Owing to our early arrival in the queue in the morning, we were in the second row for the performance. Put simply, it was electrifying. The original mezzo had woken up sick, and they had managed to draft in a high-profile replacement by the performance, who had performed the work in Nottingham a few months ago, and she slotted in perfectly. Jacqueline was most impressed by the performance of the soprano. But in the Verdi Requiem there is no sensation like the impressive intro of the Dies irae, with the screaming choir, booming drum and rapid strings. After the performance, we went to Soho for dinner before hopping on a tube up to Camden, where we would be staying with Jolee, one of Jacqueline’s friends from Canada.

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Our second day of our second weekend began the same way that many other proms days begin: with the morning pilgrimage to the Royal Albert Hall to collect a low-numbered queue ticket. Jacqueline again headed out for work, and I again headed out to another real tennis court. I took a train from Paddington out to Reading, and then down to Crowthorne. Today’s court was at Wellington College, and is the newest court in the world, opening only two years ago. It forms part of a larger sports complex at the elite independent school. Nonetheless, the club was open and friendly. I only had one match scheduled, which went over about an hour and a half, ending an even two sets all. It marked the twentieth court I had played on in the UK over the past twelve months, with only seven more eluding me.

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I caught a train back to London via Reading, and once again met up with Jacqueline at South Kensington. We grabbed some snacks, because there would be two rather unique Proms over the course of the evening. The first, featured to familiar early twentieth century works bookending the performance: Ravel’s La Valse and Stravinsky’s Rite of Spring. But the middle performance was perhaps the more captivating: Berio’s Sinfonia. For this piece, the orchestra is joined by eight amplified voices, which echo whispers or shout words. There is a lot of dissonance in the music and eeriness to the work as a whole. Some of it sounded like someone was playing with presets on a synthesiser, with various contrasting poetic quotes in French or English, or other vocal sounds with orchestra hits in the background. The third movement, differed, with familiar musical works playing in the background and one of the singers recounting a poem in English, and the other seven echoing or rebutting him. Then, the piece broke the fourth wall and became self-aware as a piece of music. It was all rather strange, but really worked in the chamber that is the Royal Albert Hall.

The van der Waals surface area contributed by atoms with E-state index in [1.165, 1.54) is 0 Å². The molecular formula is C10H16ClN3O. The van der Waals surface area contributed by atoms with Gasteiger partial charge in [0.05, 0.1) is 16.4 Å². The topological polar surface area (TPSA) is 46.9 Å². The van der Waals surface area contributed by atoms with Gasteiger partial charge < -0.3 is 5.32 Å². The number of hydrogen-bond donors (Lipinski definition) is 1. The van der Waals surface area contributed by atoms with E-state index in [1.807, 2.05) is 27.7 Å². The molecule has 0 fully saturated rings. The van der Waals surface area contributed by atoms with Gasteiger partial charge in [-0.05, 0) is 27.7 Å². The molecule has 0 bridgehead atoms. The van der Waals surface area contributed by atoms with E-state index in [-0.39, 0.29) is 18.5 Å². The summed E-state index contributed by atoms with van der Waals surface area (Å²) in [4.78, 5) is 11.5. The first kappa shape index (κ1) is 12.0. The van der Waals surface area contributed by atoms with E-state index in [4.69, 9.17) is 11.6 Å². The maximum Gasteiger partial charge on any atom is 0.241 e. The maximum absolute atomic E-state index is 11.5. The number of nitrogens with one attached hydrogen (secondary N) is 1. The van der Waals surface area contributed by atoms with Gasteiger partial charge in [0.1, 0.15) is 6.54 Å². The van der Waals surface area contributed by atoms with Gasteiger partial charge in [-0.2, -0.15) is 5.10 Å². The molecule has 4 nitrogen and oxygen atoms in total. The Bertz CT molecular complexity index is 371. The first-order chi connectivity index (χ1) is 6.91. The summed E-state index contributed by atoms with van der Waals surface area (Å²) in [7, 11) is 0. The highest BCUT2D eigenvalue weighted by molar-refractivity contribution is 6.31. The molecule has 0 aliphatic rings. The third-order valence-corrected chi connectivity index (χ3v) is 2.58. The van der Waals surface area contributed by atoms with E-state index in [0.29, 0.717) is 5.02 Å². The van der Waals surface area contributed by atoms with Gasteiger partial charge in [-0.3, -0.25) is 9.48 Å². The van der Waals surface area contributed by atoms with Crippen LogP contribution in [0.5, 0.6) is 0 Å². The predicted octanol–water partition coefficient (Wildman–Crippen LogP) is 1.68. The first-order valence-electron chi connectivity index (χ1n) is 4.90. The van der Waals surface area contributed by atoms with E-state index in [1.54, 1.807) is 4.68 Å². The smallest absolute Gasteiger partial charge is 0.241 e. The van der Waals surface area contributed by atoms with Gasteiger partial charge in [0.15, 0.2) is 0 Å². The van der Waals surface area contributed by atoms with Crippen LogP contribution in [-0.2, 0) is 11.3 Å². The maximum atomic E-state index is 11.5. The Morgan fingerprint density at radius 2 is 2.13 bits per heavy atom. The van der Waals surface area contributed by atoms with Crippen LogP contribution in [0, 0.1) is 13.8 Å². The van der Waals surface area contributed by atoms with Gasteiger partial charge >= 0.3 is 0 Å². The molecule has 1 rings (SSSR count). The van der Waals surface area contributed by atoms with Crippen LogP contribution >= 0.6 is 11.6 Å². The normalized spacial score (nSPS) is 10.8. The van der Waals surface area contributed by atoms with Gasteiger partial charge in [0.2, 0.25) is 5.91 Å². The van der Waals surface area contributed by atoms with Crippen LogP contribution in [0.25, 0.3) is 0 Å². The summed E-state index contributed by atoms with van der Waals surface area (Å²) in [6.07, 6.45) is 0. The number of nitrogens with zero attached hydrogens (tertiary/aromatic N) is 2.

After Prom 65, we exited the theatre then lined up for the next, Prom 65a. This was a completely different affair. This prom featured Senegalese popular music star Youssou N’Dour, performing a selection of Senegalese and African style music, with their band featuring a saxophonist, several guitarists, a few drummers and Youssou singing his music. The style was a blend of jazz, rock, and Latin-American known as Mbalax. It was all very upbeat, rhythmic and catchy. Some of the pieces were in French, others in English, and a few in the Senegalese Serer language. The audience quickly got into it, at least, those of them who weren’t die-hard white-haired white regular prommers who preferred violins and trumpets. Soon enough, everyone was dancing away. With our feet still tapping, we headed back up to Camden for the night.